Fig. 3: In the absence of lensing, the possible rates at which compact binaries might merge, as calculated by astronomers, cover a large range (blue region) in comparison to the corresponding rates when lensing effects are considered (red region). This gives significant improvement in our knowledge of the rate of merging binaries at early times in the Universe.

Are any of the recent detections gravitationally lensed?

In the first half of their third set of observations, the so-called “O3a observing run”, the LIGO-Virgo collaboration searched for lensing signatures in their gravitational data. Given the current sensitivity of the detectors, they predicted how frequently lensing occurs and determined how even the absence of detectable lensing effects already improves our knowledge of the compact binary merger rate in the distant universe (see Fig. 3). They also demonstrated how the absence of detection of stochastic  gravitational waves from the early Universe improves our knowledge of the rate of lensing. Magnification through lensing could also help to explain the exceptionally high masses seen in some of the detected LIGO-Virgo events (like GW190425 or GW190521). The detector data was also searched for multiple lensed events, to compare whether a given pair of signals are more likely to be produced by the same or any unrelated sources. Several candidate pairs that resemble each other closely were identified, but in the end no support was found for these to be actually lensed. Finally, they searched for the characteristic “beating pattern” effect of microlensing on the shapes of the detected waves, finding no evidence for microlensing in the 36 tested events. In summary, the comprehensive study of the O3a data has uncovered no compelling evidence so far for gravitational lensing of detected events.

Looking ahead

In the future, it will be possible to delve deeper into lensing effects on gravitational waves, with the development of more sensitive analysis methods and more detailed models. Looking for signatures of lensing candidates in accompanying light emitted by the same sources could also be promising for identifying the possible galaxies from where the gravitational-wave signals originate and the intervening massive lenses. Further upgrades to the current generation of detectors and extension of the global network (e.g. LIGO-India) will continue to improve the chances of detecting clear lensing signatures. Once the third-generation and space-based detectors (such as the Einstein Telescope, Cosmic Explorer and LISA) come online in the 2030s, many other exciting possibilities will become feasible.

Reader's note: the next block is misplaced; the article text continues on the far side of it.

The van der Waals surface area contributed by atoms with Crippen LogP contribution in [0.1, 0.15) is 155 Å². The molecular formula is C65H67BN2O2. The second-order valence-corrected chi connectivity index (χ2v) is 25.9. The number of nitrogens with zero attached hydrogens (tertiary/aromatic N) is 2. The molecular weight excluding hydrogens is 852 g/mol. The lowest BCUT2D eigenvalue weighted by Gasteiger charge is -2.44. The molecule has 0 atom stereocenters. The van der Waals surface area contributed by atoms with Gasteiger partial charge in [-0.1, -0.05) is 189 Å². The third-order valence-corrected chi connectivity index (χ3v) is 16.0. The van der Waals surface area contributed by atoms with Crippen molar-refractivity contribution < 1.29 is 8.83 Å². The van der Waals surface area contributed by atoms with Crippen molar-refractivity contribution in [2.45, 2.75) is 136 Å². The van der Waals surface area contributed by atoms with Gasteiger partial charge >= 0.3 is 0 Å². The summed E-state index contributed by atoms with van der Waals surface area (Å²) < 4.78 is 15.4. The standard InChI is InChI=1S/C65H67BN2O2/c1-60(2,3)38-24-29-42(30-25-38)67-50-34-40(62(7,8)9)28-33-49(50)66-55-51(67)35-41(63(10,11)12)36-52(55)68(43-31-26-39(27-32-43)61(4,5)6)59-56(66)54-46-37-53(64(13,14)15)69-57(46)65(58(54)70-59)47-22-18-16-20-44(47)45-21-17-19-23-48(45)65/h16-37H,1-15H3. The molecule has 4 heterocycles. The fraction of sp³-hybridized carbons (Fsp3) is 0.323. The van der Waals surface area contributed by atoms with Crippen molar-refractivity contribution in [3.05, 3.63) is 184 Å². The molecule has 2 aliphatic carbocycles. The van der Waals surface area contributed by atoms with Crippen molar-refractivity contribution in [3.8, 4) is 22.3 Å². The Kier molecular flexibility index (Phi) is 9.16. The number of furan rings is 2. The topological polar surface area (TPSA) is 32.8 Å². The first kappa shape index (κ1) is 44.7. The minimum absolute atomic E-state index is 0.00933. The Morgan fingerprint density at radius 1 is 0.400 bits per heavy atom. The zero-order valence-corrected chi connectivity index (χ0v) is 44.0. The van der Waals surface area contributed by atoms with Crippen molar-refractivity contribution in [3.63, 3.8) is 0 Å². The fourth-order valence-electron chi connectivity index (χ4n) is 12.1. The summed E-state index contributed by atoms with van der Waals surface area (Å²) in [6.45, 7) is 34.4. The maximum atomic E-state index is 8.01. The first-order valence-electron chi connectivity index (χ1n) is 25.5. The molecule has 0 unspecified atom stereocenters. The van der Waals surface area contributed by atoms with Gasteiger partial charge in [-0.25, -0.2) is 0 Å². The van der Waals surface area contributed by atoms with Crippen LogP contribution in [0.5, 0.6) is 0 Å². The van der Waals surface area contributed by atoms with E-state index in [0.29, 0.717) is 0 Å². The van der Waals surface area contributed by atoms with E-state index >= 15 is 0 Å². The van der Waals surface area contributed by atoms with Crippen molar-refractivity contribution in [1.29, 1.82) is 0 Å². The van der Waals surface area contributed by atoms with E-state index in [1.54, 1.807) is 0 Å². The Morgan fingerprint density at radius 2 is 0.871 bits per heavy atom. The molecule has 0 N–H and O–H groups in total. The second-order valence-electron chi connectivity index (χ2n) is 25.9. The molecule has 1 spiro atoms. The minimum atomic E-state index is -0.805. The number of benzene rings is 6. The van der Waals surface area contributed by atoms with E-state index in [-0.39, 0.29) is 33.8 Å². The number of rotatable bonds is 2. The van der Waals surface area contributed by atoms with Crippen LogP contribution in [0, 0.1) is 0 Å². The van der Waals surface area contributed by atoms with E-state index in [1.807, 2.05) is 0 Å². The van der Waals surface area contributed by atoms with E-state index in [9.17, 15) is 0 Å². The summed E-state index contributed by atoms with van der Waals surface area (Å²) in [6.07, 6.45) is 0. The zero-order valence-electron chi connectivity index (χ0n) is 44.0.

Indian contribution

Indian researchers of the LIGO-India Scientific Collaboration (LISC), primarily from Inter-University Centre for Astronomy & Astrophysics (IUCAA), Pune, and International Centre for Theoretical Sciences (ICTS), Bengaluru, have played a major role in various aspects of the project. Dr. Anupreeta More (IUCAA) acted as lead of one of the investigations, in addition to reviewing other analyses. She was also a key contributor to the publication, together with Dr. Apratim Ganguly (IUCAA & ICTS) and Dr. Shasvath Kapadia (ICTS). Dr. Ganguly, along with Srashti Goyal (ICTS), were also involved in reviewing multiple analyses. Prof. Parameswaran Ajith (ICTS) also provided critical comments and suggestions at various stages of this project. One of the analyses used in this project, the posterior-overlap analysis, was developed at ICTS under the guidance of Prof. Ajith and his collaborators.


Apart from this, various researchers of LISC are involved in multiple lensing projects, which will benefit the collaboration, and the new analyses might be included in future LIGO-Virgo-KAGRA (LVK) publications. LISC researchers continue to contribute in the various aspects of the LVK collaboration efforts and the strong presence of Indian researchers is a good indication of the preparedness for the upcoming LIGO-India project.



  • Black Hole:  A massive dense object whose gravitational pull is so strong that light cannot escape.
  • Compact binary: A system of two stellar remnants (a neutron star or a black hole) orbiting each other closely.
  • Gravitational-wave polarisation: The geometric shape of the stretching and squeezing of spacetime caused by a gravitational-wave as it moves. 
  • Distant universe: Due to the finite speed of light, the further we look into the distant universe, the further we also look back in time. 
  • Stochastic Gravitational waves: A background “noise” of gravitational wave signals which arises due to various processes from different directions, for example, the waves produced in the earliest phases of big bang or weak signals produced by populations of compact binaries in the Universe.